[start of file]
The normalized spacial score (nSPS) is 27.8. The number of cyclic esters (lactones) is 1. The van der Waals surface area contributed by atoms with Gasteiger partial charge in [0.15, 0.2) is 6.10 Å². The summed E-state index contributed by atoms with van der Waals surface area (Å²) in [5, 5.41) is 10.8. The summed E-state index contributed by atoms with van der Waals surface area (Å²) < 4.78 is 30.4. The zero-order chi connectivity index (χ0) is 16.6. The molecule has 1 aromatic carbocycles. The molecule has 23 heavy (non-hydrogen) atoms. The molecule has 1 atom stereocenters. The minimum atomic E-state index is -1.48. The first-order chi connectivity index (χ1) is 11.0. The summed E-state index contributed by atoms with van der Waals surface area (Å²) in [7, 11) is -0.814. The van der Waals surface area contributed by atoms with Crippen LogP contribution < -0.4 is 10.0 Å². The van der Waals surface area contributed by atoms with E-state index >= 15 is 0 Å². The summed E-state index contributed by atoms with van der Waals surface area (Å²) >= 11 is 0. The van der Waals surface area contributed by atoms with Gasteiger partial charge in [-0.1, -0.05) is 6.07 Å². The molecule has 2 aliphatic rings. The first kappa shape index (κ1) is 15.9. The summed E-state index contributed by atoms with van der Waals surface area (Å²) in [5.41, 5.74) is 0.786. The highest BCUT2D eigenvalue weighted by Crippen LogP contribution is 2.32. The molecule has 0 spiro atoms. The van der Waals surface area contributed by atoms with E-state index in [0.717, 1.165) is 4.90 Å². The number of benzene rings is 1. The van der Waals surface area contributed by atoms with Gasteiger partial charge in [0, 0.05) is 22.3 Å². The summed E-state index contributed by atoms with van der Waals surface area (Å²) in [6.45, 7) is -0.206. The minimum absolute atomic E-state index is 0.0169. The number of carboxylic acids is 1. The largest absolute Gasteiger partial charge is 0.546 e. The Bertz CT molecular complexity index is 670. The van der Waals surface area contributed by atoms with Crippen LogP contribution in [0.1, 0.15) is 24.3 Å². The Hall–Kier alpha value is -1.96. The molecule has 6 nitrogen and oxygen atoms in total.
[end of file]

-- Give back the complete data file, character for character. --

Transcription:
The normalized spacial score (nSPS) is 27.8. The number of cyclic esters (lactones) is 1. The van der Waals surface area contributed by atoms with Gasteiger partial charge in [0.15, 0.2) is 6.10 Å². The summed E-state index contributed by atoms with van der Waals surface area (Å²) in [5, 5.41) is 10.8. The summed E-state index contributed by atoms with van der Waals surface area (Å²) < 4.78 is 30.4. The zero-order chi connectivity index (χ0) is 16.6. The molecule has 1 aromatic carbocycles. The molecule has 23 heavy (non-hydrogen) atoms. The molecule has 1 atom stereocenters. The minimum atomic E-state index is -1.48. The first-order chi connectivity index (χ1) is 11.0. The summed E-state index contributed by atoms with van der Waals surface area (Å²) in [7, 11) is -0.814. The van der Waals surface area contributed by atoms with Crippen LogP contribution < -0.4 is 10.0 Å². The van der Waals surface area contributed by atoms with E-state index >= 15 is 0 Å². The summed E-state index contributed by atoms with van der Waals surface area (Å²) >= 11 is 0. The van der Waals surface area contributed by atoms with Gasteiger partial charge in [-0.1, -0.05) is 6.07 Å². The molecule has 2 aliphatic rings. The first kappa shape index (κ1) is 15.9. The summed E-state index contributed by atoms with van der Waals surface area (Å²) in [5.41, 5.74) is 0.786. The highest BCUT2D eigenvalue weighted by Crippen LogP contribution is 2.32. The molecule has 0 spiro atoms. The van der Waals surface area contributed by atoms with E-state index in [0.717, 1.165) is 4.90 Å². The number of benzene rings is 1. The van der Waals surface area contributed by atoms with Gasteiger partial charge in [0, 0.05) is 22.3 Å². The summed E-state index contributed by atoms with van der Waals surface area (Å²) in [6.45, 7) is -0.206. The minimum absolute atomic E-state index is 0.0169. The number of carboxylic acids is 1. The largest absolute Gasteiger partial charge is 0.546 e. The Bertz CT molecular complexity index is 670. The van der Waals surface area contributed by atoms with Crippen LogP contribution in [0.1, 0.15) is 24.3 Å². The Hall–Kier alpha value is -1.96. The molecule has 6 nitrogen and oxygen atoms in total.